Very much appreciate the considerate engagement with this. Wanted to flag that my primary response to your initial comment can be found here [].  All this makes a lot of sense to me. I suspect some people got value out of the presentation of this reasoning. My goal here was to bring this set of consideration to yours and Sam's attention and upvote its importance, hopefully it's factored into what is definitely non-obvious and complex to decide moving forward. Great to see how thoughtful you all have been and thanks again! 

We tend to do BOTECs when we have internal disagreement about whether to move forward with a large grant, or when we have internal disagreement about whether to fund in a given area. But this is only how we make a minority of decisions.

There are certain standard numbers I think about in the background of many applications, e.g. how large I think different classes of existential risks are and modifiers for how tractable I think they are. My views are similar to Toby Ord's table of risks in The Precipice. We don't have standardized and carefully explained es... (read more)

Do you have standard numbers for net x-risk reduction (share or absolute) for classes of interventions you fund, too?

About 99% of applicants have received a decision at this point. The remaining 1% have received updates on when they should expect to hear from us next. Some of these require back-and-forth with the applicant and we can't unilaterally conclude the process with all the info we need. And in some of these cases the ball is currently in our court.

We will be reporting on the open call more systematically in our progress update which we publish in a month or so.

Thanks for the thoughts, Irena! It's true that there are some proposals that did not receive decisions in 14 days and perhaps we should have communicated more carefully.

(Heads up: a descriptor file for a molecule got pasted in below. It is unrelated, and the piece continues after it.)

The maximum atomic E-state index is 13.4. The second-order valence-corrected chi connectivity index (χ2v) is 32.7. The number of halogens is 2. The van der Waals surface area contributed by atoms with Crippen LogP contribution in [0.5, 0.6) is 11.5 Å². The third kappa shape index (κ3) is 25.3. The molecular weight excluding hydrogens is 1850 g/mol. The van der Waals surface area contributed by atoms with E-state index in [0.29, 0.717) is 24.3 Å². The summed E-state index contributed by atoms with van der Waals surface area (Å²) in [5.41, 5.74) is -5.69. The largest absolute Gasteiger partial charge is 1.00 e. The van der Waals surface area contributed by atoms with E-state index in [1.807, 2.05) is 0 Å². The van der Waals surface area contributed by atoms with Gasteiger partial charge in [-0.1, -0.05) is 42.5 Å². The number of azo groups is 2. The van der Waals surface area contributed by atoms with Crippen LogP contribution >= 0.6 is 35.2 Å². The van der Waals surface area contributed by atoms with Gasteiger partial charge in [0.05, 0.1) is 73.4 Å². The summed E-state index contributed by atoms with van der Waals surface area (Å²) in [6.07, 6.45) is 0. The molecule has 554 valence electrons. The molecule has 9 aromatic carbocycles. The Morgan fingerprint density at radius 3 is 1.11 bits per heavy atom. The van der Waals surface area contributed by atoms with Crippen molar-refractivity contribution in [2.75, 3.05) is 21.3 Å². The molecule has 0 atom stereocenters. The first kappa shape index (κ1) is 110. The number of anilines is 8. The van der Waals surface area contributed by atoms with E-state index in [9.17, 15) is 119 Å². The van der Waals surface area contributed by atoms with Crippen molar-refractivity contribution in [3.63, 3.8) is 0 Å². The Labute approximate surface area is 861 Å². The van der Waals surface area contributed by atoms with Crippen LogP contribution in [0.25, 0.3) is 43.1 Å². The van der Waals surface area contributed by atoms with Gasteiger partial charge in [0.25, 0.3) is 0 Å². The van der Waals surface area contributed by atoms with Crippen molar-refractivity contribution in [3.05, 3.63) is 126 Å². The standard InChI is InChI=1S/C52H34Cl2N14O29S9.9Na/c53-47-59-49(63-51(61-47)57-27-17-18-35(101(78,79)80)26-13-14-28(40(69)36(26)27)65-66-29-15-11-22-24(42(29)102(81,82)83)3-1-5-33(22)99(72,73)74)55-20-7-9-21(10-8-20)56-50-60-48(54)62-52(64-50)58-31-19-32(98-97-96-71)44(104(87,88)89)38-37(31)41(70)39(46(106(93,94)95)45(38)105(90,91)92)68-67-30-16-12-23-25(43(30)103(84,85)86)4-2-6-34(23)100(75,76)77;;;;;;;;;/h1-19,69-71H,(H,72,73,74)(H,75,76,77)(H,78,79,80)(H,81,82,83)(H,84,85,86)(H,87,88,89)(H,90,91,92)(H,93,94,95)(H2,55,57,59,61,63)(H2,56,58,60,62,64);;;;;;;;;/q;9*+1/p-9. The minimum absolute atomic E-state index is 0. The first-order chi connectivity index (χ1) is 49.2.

That said, I think if you look at the text on the website and compare it with what's happening, it actually matches pretty closely.

We wrote:

"We aim to arrive at decisions on most proposals within 14 days (though in more complex cases, we might need more time).

  • If your grant request is under $1 million, we understand it, we like it, and we don’t see potential for major downsides, it’ll probab
... (read more)
The indication I got said that FTX would reach out "within two weeks", which meant by April 20. I haven't heard back since, though. I reached out eight days ago to ensure that my application or relevant e-mails haven't been lost, but I haven't received an answer. :( (I get that this is probably not on purpose, and that grant decisions take as long as they need to, but if I see an explicit policy of "we are going to reach out even if we haven't made a decision yet" then I'm left wondering if something has broken down somewhere and about what to do. It seems a good choice to try to reach out myself... and comment under this thread to provide a data point.)

Thanks for sharing your thoughts and concerns, Tee. I'd like to comment on application feedback in particular. It's true that we are not providing feedback on the vast majority of applications, and I can see how it would be frustrating and confusing to be rejected without understanding the reasons, especially when funders have such large resources at their disposal.

We decided not to give feedback on applications because we didn't see how to do it well and stay focused on our current commitments and priorities. We think it would require a large time investm... (read more)

Agree with this--it's impossible to give constructive feedback on thousands of applications.  The decision is between not giving grants, or accepting that most grant applications won't get much feedback from us.  We chose the latter.

Makes sense! We are aiming to post a progress update in the next month or so.

Answer by Nick_BecksteadApr 21, 2022240

We're still finishing up about 30 more complicated applications (of ~1700 originally submitted). Then we're going to review the process, and share some of what we learned!

Sounds good, thanks for responding Nick!

We don't know yet! We're finishing up about 30 more complicated applications (of ~1700 originally submitted), and then we're going to review the process and make a decision about this.

We were very excited about this new opportunity! Just checking in to see how/when the results would be communicated. We have our confirmation email with summary but haven't had any results yet.  Would an update on the progress of the submissions be possible? Thank you!